Verizon today announced it has partnered with Cisco to launch an application-driven wide area networking service, the first of the new services on its software-defined network architecture. The managed SDN-based WAN automatically tailors network connections to the needs of enterprise applications.
The service addresses enterprise needs to connect employees to business applications regardless of where they are located or how they are connecting to the corporate resources involved, and promises the best connection available based on the application needs, including factors such as latency and security. The SD-WAN service is based on Cisco's Intelligent WAN technology and will be jointly marketed and sold by Verizon Enterprise Solutions and Cisco Systems Inc. (Nasdaq: CSCO).
Verizon, which announced its SDN architecture in April, chose this service first based on demand from enterprise customers whose need "to connect users to apps simply, securely and reliably is increased considerably," says Shawn Hakl, vice president of enterprise networking and innovation, Verizon Enterprise Solutions. "What the SD-WAN technology lets you do is create a network from point to point utilizing all the connections that are available to you at a given site and then being able to match the performance of a given path to the application requirements." (See Verizon Builds Key Vendors Into SDN Strategy.)
Enterprises can define their routing policies on an application basis, and the SD-WAN service will apply those policies, shifting routes as network conditions change and utilizing both public Internet and private MPLS resources as needed. Cisco's iWAN technology, which runs on the latest version of its Integrated Services routers (ISRs) powers this new intelligent routing.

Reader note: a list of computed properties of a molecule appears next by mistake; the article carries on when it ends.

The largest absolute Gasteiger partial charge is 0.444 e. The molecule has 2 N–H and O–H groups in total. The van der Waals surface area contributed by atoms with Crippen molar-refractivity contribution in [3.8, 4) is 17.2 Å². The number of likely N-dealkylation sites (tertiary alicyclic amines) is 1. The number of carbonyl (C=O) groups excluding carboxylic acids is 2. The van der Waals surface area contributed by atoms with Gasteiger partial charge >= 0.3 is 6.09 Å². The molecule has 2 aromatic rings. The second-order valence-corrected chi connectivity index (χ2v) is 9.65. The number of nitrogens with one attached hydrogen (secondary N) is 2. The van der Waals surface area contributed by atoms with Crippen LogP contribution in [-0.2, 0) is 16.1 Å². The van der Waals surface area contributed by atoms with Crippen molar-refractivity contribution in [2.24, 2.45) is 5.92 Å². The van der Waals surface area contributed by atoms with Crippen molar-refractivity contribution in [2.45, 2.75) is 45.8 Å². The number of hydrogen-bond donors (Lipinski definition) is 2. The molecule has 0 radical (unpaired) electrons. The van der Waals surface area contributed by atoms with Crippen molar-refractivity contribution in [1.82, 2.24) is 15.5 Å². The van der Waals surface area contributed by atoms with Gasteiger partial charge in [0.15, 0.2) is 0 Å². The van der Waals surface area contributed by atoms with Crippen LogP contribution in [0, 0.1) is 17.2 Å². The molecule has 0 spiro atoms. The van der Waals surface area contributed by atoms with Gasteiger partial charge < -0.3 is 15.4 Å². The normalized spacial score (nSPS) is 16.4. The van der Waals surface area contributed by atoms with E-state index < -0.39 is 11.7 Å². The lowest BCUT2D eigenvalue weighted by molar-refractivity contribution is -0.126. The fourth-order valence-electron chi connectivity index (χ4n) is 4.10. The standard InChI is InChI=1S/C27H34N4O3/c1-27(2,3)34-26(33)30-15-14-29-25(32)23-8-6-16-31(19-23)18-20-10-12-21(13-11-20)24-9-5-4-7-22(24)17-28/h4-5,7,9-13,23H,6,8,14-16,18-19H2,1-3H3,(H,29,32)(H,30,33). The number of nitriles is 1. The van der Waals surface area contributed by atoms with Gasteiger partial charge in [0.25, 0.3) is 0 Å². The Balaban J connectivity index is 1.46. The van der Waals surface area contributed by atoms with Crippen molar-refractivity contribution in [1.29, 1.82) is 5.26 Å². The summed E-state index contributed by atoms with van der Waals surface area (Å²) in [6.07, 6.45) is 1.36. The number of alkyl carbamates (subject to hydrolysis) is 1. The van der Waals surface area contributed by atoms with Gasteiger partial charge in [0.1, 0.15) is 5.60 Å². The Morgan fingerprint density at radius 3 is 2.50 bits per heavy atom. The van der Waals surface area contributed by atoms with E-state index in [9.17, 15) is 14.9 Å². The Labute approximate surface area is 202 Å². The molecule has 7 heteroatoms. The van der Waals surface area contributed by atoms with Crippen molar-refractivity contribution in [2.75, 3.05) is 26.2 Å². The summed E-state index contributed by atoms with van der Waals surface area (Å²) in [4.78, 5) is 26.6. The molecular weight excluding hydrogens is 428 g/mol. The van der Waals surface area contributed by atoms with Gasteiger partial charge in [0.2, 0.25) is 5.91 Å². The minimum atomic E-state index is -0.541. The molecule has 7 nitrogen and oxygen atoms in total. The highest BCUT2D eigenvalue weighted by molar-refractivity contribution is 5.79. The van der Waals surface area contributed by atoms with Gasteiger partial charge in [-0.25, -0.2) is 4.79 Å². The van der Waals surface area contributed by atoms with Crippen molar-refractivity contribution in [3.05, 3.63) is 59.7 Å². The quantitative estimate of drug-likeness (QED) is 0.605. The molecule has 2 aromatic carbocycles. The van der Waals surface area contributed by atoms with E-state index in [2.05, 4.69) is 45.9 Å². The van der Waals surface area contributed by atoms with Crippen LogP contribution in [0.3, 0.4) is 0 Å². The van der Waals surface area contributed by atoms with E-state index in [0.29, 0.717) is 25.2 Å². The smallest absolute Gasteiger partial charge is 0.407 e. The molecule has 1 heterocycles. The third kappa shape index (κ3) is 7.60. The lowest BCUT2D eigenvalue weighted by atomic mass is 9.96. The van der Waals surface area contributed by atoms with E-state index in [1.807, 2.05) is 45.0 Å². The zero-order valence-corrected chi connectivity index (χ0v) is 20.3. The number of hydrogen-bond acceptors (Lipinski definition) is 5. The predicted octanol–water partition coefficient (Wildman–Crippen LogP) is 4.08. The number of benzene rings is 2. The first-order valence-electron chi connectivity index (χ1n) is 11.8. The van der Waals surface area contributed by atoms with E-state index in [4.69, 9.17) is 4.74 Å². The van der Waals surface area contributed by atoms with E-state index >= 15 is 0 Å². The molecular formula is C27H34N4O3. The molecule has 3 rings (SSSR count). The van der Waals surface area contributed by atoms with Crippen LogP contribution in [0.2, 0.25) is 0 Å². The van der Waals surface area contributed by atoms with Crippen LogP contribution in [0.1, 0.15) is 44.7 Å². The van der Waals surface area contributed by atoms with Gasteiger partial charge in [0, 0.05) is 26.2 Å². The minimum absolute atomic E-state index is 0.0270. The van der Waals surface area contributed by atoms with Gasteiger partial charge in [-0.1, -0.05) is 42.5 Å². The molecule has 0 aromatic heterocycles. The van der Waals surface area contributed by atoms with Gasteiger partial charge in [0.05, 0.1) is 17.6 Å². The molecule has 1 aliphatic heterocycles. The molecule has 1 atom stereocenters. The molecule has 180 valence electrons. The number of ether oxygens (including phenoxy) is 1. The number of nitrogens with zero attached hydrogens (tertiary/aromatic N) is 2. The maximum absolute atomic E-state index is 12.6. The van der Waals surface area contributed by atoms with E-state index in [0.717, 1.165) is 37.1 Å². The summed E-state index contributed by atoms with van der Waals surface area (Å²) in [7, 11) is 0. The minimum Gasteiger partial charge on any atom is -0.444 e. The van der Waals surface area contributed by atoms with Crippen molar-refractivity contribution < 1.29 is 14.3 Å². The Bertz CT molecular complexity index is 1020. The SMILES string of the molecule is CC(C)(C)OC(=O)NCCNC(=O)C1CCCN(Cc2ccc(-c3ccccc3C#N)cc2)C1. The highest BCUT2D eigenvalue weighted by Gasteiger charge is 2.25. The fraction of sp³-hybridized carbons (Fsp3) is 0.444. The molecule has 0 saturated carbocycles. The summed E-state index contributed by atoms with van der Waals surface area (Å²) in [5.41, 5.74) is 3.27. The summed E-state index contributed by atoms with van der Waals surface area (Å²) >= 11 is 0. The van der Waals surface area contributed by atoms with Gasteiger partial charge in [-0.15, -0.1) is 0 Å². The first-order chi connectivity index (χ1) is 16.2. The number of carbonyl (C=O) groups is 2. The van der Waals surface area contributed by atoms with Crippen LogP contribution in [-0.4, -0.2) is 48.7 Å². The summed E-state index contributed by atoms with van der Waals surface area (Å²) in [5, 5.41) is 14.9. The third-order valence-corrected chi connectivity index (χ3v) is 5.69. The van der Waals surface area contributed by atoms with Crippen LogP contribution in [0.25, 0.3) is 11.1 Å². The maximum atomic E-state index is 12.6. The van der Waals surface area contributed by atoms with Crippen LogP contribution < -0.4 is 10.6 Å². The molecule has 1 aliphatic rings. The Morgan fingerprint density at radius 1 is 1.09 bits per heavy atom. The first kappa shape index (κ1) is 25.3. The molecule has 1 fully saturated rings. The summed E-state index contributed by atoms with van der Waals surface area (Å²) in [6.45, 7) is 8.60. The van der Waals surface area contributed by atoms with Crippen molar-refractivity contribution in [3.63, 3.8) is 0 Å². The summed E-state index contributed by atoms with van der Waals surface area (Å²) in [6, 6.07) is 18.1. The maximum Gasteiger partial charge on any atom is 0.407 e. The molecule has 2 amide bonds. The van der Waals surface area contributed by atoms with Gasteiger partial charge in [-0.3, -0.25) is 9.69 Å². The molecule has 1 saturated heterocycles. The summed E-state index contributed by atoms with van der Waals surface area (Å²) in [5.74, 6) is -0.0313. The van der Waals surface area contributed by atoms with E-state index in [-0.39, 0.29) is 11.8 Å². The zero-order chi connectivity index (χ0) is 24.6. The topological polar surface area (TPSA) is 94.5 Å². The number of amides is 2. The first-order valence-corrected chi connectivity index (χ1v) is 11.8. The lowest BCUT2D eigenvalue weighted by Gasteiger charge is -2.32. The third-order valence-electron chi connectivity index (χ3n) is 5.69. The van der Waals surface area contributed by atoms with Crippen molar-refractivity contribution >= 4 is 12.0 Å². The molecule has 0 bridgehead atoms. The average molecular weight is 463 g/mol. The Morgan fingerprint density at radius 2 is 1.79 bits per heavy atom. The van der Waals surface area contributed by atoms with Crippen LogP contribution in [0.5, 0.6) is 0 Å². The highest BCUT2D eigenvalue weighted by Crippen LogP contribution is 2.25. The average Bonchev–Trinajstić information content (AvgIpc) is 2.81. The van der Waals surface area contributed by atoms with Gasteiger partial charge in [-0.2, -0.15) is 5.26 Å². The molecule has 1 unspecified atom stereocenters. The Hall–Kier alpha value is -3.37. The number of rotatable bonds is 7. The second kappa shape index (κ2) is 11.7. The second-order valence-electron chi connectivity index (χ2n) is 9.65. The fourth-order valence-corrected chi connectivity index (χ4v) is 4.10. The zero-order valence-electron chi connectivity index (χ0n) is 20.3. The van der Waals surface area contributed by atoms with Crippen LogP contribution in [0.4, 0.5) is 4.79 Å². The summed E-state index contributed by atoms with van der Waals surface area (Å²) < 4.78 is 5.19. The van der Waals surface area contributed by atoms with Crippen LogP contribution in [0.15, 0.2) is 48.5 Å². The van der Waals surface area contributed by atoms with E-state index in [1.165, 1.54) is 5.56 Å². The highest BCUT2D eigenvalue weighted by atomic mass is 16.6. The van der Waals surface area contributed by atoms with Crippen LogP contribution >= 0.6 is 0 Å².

Traditionally, the quality and type of connection was based on the employee's location, Hakl notes, with the best options available to those in large, centrally located offices. While employees are increasingly mobile or remote, some of their applications require the same kind of connection once confined to the enterprise HQ.
"This technology provides the ability for the CIO to start picking the way that the user gets to the application in a much more fine grained level," Hadl says. For example, a user working at one site will get one set of network facilities with built-in security, resilience and cost for mission critical apps and another for the Netflix video being streamed on a lunch break.
In order to make this happen, Verizon uses the iWAN platform's ability to pre-compute the performance characteristics of the connection and match those to the application in advance, Hakl says. Building on APIs into Cisco's technology, the carrier internally developed the intellectual property needed to link the Cisco system's intelligence to Verizon management systems so that, if degradation in the connection occurs, those systems know to explore alternative paths in order to maintain the user experience, he says.
"We embedded the iWAN platform's intelligence deeper into its management systems to allow it to manage at the app level versus the more traditional approach of managing at the component basis," Hakl says. The new service will be launched as part of Verizon's managed services suite.
The SD-WAN offer is initially available only in North America but is already being tested with customers in Europe and Asia, he says, so deployment there is expected to follow shortly.
The next step for Verizon is to add virtual appliances to the SD-WAN, and enable additional services such as firewalls, load balancing and more, he comments. Other operators have actually started with virtual CPE, rolling out virtual security and other types of services while simplifying their support of devices on premises. (See Masergy's Cloud Router Solves CPE Dilemma and Two Faces of Distributed NFV.)
— Carol Wilson, Editor-at-Large, Light Reading